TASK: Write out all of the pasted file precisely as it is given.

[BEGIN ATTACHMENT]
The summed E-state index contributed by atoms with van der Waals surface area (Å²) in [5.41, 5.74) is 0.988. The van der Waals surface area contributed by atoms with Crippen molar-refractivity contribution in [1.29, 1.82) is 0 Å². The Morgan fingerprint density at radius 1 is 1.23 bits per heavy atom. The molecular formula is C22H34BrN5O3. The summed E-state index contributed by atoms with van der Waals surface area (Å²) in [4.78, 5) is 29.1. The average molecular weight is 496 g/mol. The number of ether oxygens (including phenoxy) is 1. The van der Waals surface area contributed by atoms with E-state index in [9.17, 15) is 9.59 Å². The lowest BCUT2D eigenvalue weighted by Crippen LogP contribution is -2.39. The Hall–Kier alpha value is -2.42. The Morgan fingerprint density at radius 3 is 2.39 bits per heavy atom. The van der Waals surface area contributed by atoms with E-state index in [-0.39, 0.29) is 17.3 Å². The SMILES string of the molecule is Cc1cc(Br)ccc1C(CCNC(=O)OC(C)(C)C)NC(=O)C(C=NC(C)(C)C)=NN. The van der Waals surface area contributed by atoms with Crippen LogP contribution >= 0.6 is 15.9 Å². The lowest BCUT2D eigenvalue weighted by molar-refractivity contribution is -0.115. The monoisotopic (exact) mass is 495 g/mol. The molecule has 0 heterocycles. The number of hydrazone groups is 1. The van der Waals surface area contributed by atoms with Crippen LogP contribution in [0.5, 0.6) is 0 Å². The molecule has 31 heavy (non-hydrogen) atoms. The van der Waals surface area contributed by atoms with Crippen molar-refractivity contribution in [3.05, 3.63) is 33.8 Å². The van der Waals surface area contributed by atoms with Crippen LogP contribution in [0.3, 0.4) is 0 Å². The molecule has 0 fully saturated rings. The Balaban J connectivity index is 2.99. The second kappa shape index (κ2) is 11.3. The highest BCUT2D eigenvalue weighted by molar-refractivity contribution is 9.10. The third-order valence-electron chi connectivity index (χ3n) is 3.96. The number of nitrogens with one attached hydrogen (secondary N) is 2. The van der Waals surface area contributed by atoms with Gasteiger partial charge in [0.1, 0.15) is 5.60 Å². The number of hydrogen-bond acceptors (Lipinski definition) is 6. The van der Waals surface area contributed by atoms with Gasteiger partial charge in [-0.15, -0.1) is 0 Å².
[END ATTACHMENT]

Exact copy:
The summed E-state index contributed by atoms with van der Waals surface area (Å²) in [5.41, 5.74) is 0.988. The van der Waals surface area contributed by atoms with Crippen molar-refractivity contribution in [1.29, 1.82) is 0 Å². The Morgan fingerprint density at radius 1 is 1.23 bits per heavy atom. The molecular formula is C22H34BrN5O3. The summed E-state index contributed by atoms with van der Waals surface area (Å²) in [4.78, 5) is 29.1. The average molecular weight is 496 g/mol. The number of ether oxygens (including phenoxy) is 1. The van der Waals surface area contributed by atoms with E-state index in [9.17, 15) is 9.59 Å². The lowest BCUT2D eigenvalue weighted by Crippen LogP contribution is -2.39. The Hall–Kier alpha value is -2.42. The Morgan fingerprint density at radius 3 is 2.39 bits per heavy atom. The van der Waals surface area contributed by atoms with E-state index in [-0.39, 0.29) is 17.3 Å². The SMILES string of the molecule is Cc1cc(Br)ccc1C(CCNC(=O)OC(C)(C)C)NC(=O)C(C=NC(C)(C)C)=NN. The van der Waals surface area contributed by atoms with Crippen LogP contribution >= 0.6 is 15.9 Å². The lowest BCUT2D eigenvalue weighted by molar-refractivity contribution is -0.115. The monoisotopic (exact) mass is 495 g/mol. The molecule has 0 heterocycles. The number of hydrazone groups is 1. The van der Waals surface area contributed by atoms with Crippen LogP contribution in [0.5, 0.6) is 0 Å². The molecule has 31 heavy (non-hydrogen) atoms. The van der Waals surface area contributed by atoms with Crippen molar-refractivity contribution in [3.05, 3.63) is 33.8 Å². The van der Waals surface area contributed by atoms with Crippen LogP contribution in [0.3, 0.4) is 0 Å². The molecule has 0 fully saturated rings. The Balaban J connectivity index is 2.99. The second kappa shape index (κ2) is 11.3. The highest BCUT2D eigenvalue weighted by molar-refractivity contribution is 9.10. The third-order valence-electron chi connectivity index (χ3n) is 3.96. The number of nitrogens with one attached hydrogen (secondary N) is 2. The van der Waals surface area contributed by atoms with Gasteiger partial charge in [0.1, 0.15) is 5.60 Å². The number of hydrogen-bond acceptors (Lipinski definition) is 6. The van der Waals surface area contributed by atoms with Gasteiger partial charge in [-0.15, -0.1) is 0 Å².